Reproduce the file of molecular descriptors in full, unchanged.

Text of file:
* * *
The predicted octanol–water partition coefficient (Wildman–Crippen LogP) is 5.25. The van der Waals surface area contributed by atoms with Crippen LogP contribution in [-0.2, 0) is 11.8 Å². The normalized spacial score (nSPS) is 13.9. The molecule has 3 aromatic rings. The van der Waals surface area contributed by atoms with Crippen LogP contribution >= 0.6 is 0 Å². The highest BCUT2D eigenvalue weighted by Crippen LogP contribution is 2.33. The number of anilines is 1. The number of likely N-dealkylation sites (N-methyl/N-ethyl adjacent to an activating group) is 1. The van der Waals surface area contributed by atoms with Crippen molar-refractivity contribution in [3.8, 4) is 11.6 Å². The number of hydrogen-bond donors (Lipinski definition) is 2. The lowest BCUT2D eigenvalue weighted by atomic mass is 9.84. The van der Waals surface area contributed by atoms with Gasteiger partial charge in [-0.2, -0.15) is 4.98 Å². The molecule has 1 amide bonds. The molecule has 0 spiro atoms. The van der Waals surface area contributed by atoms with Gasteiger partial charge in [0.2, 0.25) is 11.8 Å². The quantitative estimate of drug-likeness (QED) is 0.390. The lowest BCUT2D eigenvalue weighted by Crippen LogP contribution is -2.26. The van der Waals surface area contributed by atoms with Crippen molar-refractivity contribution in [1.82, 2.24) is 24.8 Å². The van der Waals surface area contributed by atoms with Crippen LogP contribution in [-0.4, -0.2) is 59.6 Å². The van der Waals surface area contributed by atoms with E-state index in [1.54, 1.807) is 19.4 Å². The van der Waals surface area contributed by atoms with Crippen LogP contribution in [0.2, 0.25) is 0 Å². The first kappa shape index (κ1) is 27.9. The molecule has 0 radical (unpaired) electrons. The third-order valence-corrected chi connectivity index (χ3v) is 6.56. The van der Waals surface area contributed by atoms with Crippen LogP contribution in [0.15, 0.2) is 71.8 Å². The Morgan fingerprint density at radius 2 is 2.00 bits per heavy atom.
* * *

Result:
The predicted octanol–water partition coefficient (Wildman–Crippen LogP) is 5.25. The van der Waals surface area contributed by atoms with Crippen LogP contribution in [-0.2, 0) is 11.8 Å². The normalized spacial score (nSPS) is 13.9. The molecule has 3 aromatic rings. The van der Waals surface area contributed by atoms with Crippen LogP contribution >= 0.6 is 0 Å². The highest BCUT2D eigenvalue weighted by Crippen LogP contribution is 2.33. The number of anilines is 1. The number of likely N-dealkylation sites (N-methyl/N-ethyl adjacent to an activating group) is 1. The van der Waals surface area contributed by atoms with Crippen molar-refractivity contribution in [3.8, 4) is 11.6 Å². The number of hydrogen-bond donors (Lipinski definition) is 2. The lowest BCUT2D eigenvalue weighted by atomic mass is 9.84. The van der Waals surface area contributed by atoms with Gasteiger partial charge in [-0.2, -0.15) is 4.98 Å². The molecule has 1 amide bonds. The molecule has 0 spiro atoms. The van der Waals surface area contributed by atoms with Gasteiger partial charge in [0.2, 0.25) is 11.8 Å². The quantitative estimate of drug-likeness (QED) is 0.390. The lowest BCUT2D eigenvalue weighted by Crippen LogP contribution is -2.26. The van der Waals surface area contributed by atoms with Crippen molar-refractivity contribution in [1.82, 2.24) is 24.8 Å². The van der Waals surface area contributed by atoms with Crippen LogP contribution in [-0.4, -0.2) is 59.6 Å². The van der Waals surface area contributed by atoms with E-state index in [1.54, 1.807) is 19.4 Å². The van der Waals surface area contributed by atoms with Crippen LogP contribution in [0.2, 0.25) is 0 Å². The first kappa shape index (κ1) is 27.9. The molecule has 0 radical (unpaired) electrons. The third-order valence-corrected chi connectivity index (χ3v) is 6.56. The van der Waals surface area contributed by atoms with Crippen LogP contribution in [0.15, 0.2) is 71.8 Å². The Morgan fingerprint density at radius 2 is 2.00 bits per heavy atom.